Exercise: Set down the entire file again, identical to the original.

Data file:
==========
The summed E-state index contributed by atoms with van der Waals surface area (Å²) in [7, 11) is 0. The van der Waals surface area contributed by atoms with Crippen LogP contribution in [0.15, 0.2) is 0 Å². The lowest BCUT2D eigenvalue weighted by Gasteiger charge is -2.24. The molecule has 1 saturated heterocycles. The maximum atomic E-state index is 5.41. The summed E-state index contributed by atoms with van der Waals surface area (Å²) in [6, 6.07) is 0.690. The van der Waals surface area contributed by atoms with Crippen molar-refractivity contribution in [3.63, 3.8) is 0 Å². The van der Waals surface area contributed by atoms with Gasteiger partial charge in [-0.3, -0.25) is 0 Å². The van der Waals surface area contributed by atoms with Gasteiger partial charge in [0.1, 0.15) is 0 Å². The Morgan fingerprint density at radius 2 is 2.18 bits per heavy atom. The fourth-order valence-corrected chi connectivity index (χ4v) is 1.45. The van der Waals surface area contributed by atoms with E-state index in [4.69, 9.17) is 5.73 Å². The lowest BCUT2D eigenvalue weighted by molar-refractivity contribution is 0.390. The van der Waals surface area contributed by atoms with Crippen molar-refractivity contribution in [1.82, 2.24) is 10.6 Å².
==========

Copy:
The summed E-state index contributed by atoms with van der Waals surface area (Å²) in [7, 11) is 0. The van der Waals surface area contributed by atoms with Crippen LogP contribution in [0.15, 0.2) is 0 Å². The lowest BCUT2D eigenvalue weighted by Gasteiger charge is -2.24. The molecule has 1 saturated heterocycles. The maximum atomic E-state index is 5.41. The summed E-state index contributed by atoms with van der Waals surface area (Å²) in [6, 6.07) is 0.690. The van der Waals surface area contributed by atoms with Crippen molar-refractivity contribution in [3.63, 3.8) is 0 Å². The van der Waals surface area contributed by atoms with Gasteiger partial charge in [-0.3, -0.25) is 0 Å². The van der Waals surface area contributed by atoms with Gasteiger partial charge in [0.1, 0.15) is 0 Å². The Morgan fingerprint density at radius 2 is 2.18 bits per heavy atom. The fourth-order valence-corrected chi connectivity index (χ4v) is 1.45. The van der Waals surface area contributed by atoms with E-state index in [4.69, 9.17) is 5.73 Å². The lowest BCUT2D eigenvalue weighted by molar-refractivity contribution is 0.390. The van der Waals surface area contributed by atoms with Crippen molar-refractivity contribution in [1.82, 2.24) is 10.6 Å².